Under the Occupiers' Liability Act 1957, adult visitors do not require warnings of obvious risks, except where they do not have a genuine and informed choice.
The Appellant, English Heritage, appealed against a County Court ruling that they were liable for the injuries the Respondent had sustained whilst visiting Carisbrooke Castle.
The Respondent, Taylor, had decided to walk down an informal path where he lost his footing and fell over a wall into a dry moat, sustaining a serious head injury.
A central issue was whether anyone contemplating going down the slope to the informal pathway could have seen that there was a sheer drop into the moat, such that there was an obvious danger.
At first instance the court held that English Heritage had breached their common law duty of care under section 2 of the Occupiers' Liability Act 1957, by failing to provide warning signs to visitors and negligently caused Taylor to suffer serious injury. The court also held that Taylor had contributed to his injuries by 50%.
The court dismissed English Heritage's appeal and held:
The Appellant had recognised that there was a danger to visitors who were walking along the path as they had ensured warnings signs were in place. It would not have been disproportionate or unreasonable to place extra signs in strategic places.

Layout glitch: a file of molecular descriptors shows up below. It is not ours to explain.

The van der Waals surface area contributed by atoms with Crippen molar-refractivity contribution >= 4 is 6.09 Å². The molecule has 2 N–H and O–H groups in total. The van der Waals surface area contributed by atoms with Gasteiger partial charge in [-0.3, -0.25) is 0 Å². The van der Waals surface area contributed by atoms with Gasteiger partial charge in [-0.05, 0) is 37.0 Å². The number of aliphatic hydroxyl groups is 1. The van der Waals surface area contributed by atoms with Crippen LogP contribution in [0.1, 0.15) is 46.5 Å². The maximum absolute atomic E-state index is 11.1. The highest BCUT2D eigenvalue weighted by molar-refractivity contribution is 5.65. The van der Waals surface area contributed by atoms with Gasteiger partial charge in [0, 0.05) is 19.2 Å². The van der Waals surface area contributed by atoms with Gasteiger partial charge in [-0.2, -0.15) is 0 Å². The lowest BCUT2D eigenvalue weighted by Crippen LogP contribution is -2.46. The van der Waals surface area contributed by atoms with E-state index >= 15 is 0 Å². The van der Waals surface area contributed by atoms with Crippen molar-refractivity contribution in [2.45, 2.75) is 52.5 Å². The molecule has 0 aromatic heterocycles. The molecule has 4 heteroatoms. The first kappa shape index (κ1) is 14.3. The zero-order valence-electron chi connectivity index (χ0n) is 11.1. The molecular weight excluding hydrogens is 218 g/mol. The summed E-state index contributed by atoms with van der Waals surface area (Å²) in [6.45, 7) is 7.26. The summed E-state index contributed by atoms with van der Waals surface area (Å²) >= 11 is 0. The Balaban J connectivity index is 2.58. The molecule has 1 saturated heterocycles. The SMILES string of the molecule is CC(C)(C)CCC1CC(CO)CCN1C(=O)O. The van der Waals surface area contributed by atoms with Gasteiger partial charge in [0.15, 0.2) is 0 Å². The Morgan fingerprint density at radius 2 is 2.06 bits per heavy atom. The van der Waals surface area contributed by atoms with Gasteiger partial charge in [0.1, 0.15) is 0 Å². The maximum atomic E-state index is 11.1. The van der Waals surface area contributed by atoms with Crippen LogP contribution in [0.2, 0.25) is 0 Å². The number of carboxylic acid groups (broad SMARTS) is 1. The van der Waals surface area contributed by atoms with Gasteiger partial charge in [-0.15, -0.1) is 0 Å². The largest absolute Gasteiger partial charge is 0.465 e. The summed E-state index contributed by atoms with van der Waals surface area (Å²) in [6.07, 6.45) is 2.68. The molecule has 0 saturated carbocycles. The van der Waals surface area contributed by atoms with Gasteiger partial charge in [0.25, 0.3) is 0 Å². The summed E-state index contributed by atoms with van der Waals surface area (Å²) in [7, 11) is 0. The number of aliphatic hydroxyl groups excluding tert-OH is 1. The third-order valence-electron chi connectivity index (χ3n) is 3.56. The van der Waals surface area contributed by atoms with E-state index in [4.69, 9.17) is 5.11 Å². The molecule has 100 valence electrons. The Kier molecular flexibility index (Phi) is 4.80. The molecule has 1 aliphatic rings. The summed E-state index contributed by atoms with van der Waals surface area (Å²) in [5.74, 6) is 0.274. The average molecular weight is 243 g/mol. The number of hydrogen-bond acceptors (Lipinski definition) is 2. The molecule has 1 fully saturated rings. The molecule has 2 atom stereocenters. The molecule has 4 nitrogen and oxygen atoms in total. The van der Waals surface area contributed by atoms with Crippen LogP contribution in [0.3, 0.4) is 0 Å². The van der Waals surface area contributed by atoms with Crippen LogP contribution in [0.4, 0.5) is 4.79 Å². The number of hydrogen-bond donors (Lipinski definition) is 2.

A 50/50 liability apportionment was reasonable. When determining contributory negligence the court will conduct a balancing exercise of the degree of fault and causation of injury.
When a case concerns the duty of care under the Occupiers' Liability Act 1957, adult visitors do not require warnings of obvious risks except where they do not have a genuine and informed choice.
In this case, falling 12 feet down a sheer drop into a dry moat is an obvious risk of serious injury; however an individual would be unaware of the drop due to the landscape of the castle. Accordingly, a sign warning of the sheer drop should have been in place.
What can we learn?
The case reiterates the principle that occupiers have no obligation to warn visitors about obvious risks; applicable to both public attractions and domestic property.
It was highly relevant that the common duty of care was to take such care 'as in all the circumstances is reasonable' to see that the visitor is 'reasonably' safe in using the premises for the purpose for which they are invited or permitted by the occupier. The court is, therefore, required to consider all the circumstances, including how obvious the danger is and, in an appropriate case, 'aesthetic' matters.
Defendants should seek to argue that a danger was an obvious one and therefore no warning was required. The Master of the Rolls, Lord Dyson, stated "if an occupier is in doubt as to whether a danger is obvious, it may be well advised to take reasonable measures to reduce or eliminate the danger". However, the steps need be no more than reasonable steps.
There was no basis for the Court of Appeal to interfere with the first instance decision that the blind sheer drop was not an obvious danger. A duty to guard against obvious risks only arises in cases where there is no genuine and informed choice.
However, the court emphasised that this finding should not be interpreted as requiring occupiers to place warning signs all over sensitive historic sites; only reasonable steps should be taken.
Public organisations who argue that it is not in the public interest to place unsightly warning signs on sensitive historic sites and that findings in favour of claimants would fuel the 'compensation culture' are unlikely to succeed.